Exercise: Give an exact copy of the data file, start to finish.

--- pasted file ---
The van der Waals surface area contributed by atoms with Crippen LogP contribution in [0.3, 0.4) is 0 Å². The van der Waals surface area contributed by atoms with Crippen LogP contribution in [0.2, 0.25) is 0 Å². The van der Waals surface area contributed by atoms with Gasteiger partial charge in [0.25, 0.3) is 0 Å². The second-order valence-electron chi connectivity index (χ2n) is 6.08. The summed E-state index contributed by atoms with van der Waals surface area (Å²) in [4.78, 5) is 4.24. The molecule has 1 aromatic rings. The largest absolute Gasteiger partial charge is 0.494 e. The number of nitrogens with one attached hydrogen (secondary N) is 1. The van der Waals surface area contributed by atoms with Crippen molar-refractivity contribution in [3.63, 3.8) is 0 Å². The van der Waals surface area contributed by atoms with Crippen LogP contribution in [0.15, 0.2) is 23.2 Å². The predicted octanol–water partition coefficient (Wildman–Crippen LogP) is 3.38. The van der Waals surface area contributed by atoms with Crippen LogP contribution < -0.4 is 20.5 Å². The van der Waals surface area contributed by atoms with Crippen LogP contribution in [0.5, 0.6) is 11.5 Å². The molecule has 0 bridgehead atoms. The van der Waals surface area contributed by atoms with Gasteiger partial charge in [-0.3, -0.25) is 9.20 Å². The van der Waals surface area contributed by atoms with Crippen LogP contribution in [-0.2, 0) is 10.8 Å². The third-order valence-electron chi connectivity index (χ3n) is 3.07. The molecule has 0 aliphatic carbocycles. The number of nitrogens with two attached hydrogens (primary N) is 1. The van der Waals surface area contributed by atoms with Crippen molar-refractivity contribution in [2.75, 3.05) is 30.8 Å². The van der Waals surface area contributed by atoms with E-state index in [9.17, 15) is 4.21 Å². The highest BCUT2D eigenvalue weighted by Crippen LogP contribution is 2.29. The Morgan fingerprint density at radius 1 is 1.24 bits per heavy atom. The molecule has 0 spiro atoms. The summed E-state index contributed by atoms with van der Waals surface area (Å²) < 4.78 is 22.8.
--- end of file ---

The van der Waals surface area contributed by atoms with Crippen LogP contribution in [0.3, 0.4) is 0 Å². The van der Waals surface area contributed by atoms with Crippen LogP contribution in [0.2, 0.25) is 0 Å². The van der Waals surface area contributed by atoms with Gasteiger partial charge in [0.25, 0.3) is 0 Å². The second-order valence-electron chi connectivity index (χ2n) is 6.08. The summed E-state index contributed by atoms with van der Waals surface area (Å²) in [4.78, 5) is 4.24. The molecule has 1 aromatic rings. The largest absolute Gasteiger partial charge is 0.494 e. The number of nitrogens with one attached hydrogen (secondary N) is 1. The van der Waals surface area contributed by atoms with Crippen molar-refractivity contribution in [3.63, 3.8) is 0 Å². The van der Waals surface area contributed by atoms with Crippen LogP contribution in [0.15, 0.2) is 23.2 Å². The predicted octanol–water partition coefficient (Wildman–Crippen LogP) is 3.38. The van der Waals surface area contributed by atoms with Crippen LogP contribution < -0.4 is 20.5 Å². The van der Waals surface area contributed by atoms with Crippen LogP contribution in [0.5, 0.6) is 11.5 Å². The molecule has 0 bridgehead atoms. The van der Waals surface area contributed by atoms with Gasteiger partial charge in [-0.3, -0.25) is 9.20 Å². The van der Waals surface area contributed by atoms with Crippen LogP contribution in [-0.2, 0) is 10.8 Å². The third-order valence-electron chi connectivity index (χ3n) is 3.07. The molecule has 0 aliphatic carbocycles. The number of nitrogens with two attached hydrogens (primary N) is 1. The van der Waals surface area contributed by atoms with Crippen molar-refractivity contribution in [2.75, 3.05) is 30.8 Å². The van der Waals surface area contributed by atoms with E-state index in [9.17, 15) is 4.21 Å². The highest BCUT2D eigenvalue weighted by Crippen LogP contribution is 2.29. The Morgan fingerprint density at radius 1 is 1.24 bits per heavy atom. The molecule has 0 spiro atoms. The summed E-state index contributed by atoms with van der Waals surface area (Å²) < 4.78 is 22.8.